The First Amendment recognizes some very basic rights:
- to speak truth to power, personally and through the press;
- to practice our religion – or not – as we choose;
- to associate with others and peaceably assemble together;
- to petition our government for a redress of grievances.
The Second Amendment, which recognizes our right to arm ourselves, means we – as individuals – may legally and practically secure the rights of the First.
Or does it?
The Amendment reads: “A well regulated militia being necessary to the security of a free State, the right of the people to keep and bear Arms shall not be infringed.”
A debate has raged over what these words actually mean. Does the Amendment support an individual right to be armed . . . or only when enlisted in a state militia? This makes a big difference for gun regulation and prohibition.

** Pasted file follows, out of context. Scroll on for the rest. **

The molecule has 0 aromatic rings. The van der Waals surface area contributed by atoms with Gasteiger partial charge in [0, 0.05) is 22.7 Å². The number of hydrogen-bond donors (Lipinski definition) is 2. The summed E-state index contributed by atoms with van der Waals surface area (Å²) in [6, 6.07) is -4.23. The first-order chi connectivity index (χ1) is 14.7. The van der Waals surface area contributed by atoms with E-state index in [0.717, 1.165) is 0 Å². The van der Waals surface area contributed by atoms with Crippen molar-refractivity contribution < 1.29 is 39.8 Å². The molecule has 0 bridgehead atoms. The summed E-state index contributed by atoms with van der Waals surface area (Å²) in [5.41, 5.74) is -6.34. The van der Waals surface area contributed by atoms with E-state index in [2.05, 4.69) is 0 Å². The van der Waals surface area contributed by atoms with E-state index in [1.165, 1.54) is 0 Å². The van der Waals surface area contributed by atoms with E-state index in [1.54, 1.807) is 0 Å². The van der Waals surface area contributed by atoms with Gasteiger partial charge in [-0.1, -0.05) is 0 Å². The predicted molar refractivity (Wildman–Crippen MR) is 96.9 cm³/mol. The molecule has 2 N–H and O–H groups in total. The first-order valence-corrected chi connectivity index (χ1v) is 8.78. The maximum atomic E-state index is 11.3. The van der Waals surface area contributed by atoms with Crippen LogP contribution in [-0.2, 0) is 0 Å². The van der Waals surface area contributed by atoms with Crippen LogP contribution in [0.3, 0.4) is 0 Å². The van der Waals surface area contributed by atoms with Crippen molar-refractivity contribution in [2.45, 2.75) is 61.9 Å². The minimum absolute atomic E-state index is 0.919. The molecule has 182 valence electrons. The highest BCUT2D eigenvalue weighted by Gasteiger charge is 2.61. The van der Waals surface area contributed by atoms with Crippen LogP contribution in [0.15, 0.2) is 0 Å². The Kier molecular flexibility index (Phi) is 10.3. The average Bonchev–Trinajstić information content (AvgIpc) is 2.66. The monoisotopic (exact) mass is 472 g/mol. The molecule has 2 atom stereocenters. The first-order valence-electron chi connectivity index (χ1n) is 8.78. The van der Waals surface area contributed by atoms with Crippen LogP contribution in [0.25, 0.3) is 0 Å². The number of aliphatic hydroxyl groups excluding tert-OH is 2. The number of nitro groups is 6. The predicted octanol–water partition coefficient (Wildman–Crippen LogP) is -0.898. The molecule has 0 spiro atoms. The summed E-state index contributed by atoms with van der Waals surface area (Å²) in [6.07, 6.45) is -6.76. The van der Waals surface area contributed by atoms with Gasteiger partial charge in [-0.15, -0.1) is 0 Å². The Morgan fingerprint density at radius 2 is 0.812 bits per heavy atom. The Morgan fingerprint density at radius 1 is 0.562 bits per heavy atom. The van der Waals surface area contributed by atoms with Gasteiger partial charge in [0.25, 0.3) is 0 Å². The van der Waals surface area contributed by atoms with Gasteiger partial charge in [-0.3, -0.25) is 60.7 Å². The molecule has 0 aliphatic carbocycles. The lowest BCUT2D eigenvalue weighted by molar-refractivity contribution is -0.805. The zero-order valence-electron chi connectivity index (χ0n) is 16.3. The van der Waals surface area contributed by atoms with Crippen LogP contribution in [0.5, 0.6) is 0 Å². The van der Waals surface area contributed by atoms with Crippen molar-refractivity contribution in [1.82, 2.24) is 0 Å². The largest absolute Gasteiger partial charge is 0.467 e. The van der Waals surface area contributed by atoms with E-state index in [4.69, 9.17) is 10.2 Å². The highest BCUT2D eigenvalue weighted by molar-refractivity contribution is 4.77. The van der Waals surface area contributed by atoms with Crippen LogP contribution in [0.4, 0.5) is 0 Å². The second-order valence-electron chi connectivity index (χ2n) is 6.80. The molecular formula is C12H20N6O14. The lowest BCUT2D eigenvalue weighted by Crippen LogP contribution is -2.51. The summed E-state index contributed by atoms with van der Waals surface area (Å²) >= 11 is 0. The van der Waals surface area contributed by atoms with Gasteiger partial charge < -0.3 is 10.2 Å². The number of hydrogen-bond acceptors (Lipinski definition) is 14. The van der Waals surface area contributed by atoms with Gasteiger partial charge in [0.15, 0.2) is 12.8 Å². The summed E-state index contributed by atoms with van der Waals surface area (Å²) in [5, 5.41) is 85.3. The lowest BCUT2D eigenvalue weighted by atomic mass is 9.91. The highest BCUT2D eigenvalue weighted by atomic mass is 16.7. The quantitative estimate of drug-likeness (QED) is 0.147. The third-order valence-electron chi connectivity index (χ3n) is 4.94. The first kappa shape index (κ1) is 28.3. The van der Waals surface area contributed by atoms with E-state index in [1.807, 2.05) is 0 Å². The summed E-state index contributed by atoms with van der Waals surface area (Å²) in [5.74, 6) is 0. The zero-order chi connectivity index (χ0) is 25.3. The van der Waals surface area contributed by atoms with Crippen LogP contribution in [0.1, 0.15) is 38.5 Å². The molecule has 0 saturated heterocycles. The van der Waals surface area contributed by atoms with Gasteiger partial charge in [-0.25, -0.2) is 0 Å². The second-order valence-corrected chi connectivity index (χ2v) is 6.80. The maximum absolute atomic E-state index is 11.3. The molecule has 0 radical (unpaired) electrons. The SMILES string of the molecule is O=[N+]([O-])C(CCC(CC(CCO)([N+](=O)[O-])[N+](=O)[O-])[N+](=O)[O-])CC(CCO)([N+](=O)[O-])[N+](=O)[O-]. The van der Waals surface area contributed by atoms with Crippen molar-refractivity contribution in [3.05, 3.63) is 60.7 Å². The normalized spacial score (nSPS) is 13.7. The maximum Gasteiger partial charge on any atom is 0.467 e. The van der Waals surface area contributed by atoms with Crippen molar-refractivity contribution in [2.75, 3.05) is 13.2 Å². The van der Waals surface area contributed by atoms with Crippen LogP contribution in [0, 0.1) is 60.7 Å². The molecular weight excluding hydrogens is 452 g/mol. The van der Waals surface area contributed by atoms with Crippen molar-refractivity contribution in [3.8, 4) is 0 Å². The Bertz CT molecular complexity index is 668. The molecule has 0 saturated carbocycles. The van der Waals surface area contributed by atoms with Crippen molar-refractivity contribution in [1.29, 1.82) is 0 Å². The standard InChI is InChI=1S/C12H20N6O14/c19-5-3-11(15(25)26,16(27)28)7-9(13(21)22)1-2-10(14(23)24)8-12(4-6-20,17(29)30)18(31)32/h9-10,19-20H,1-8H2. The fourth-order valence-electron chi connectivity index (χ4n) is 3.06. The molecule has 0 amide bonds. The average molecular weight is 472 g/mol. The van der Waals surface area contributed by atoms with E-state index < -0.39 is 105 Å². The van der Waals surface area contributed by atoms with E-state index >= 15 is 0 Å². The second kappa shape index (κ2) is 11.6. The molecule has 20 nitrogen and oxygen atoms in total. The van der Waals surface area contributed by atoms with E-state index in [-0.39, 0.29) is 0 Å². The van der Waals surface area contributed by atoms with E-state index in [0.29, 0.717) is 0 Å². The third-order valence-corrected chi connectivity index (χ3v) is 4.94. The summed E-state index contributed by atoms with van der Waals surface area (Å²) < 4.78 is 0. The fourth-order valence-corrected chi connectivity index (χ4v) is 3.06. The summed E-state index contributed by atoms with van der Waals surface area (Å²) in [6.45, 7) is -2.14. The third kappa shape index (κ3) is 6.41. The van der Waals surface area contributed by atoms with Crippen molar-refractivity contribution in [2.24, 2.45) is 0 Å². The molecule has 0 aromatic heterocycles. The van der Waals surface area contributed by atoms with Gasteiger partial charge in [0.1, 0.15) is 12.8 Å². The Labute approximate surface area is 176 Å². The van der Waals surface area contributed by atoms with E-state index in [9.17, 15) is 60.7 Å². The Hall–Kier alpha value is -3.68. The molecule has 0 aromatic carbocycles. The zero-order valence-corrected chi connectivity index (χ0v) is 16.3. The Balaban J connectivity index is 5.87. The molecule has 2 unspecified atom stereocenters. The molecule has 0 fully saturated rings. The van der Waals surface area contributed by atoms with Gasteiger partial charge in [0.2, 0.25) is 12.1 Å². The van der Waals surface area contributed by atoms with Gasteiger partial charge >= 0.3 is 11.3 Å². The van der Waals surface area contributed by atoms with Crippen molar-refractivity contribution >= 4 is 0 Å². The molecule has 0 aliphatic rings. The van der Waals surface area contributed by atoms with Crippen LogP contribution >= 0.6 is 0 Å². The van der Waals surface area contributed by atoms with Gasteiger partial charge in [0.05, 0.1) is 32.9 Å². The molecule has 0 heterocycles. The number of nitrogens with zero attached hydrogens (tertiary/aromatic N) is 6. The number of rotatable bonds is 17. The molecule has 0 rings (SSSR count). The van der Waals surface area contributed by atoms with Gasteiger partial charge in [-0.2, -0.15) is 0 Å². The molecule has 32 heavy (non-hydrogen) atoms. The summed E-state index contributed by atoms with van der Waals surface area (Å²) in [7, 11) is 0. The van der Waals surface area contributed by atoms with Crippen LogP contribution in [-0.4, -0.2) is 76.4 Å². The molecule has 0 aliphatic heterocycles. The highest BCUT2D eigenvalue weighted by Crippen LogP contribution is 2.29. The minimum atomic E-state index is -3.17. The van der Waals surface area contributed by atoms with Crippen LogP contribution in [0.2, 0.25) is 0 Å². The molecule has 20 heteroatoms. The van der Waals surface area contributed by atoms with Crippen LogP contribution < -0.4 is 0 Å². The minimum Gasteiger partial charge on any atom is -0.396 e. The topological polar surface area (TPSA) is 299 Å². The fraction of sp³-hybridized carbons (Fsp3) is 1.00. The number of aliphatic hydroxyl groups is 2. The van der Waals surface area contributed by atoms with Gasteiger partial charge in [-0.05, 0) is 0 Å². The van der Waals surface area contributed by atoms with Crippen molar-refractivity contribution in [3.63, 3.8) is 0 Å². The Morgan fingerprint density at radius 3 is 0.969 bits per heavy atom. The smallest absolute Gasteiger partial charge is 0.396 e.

Now, in the case D.C. v. Heller, the U.S. Supreme Court has settled the issue. Voting 5-4, the court says Yes, the Second Amendment does enshrine an individual right to bear arms.
This makes perfect sense to me. That’s why the framers wrote “right of the people.”
Indeed, this is a wonderful victory for freedom.
It is also welcome news for Washington, D.C., residents who now, whether driving a cab or sitting at home alone, will be able to protect themselves. Which means, in the end, less crime and violence.
This is Common Sense. I’m Paul Jacob.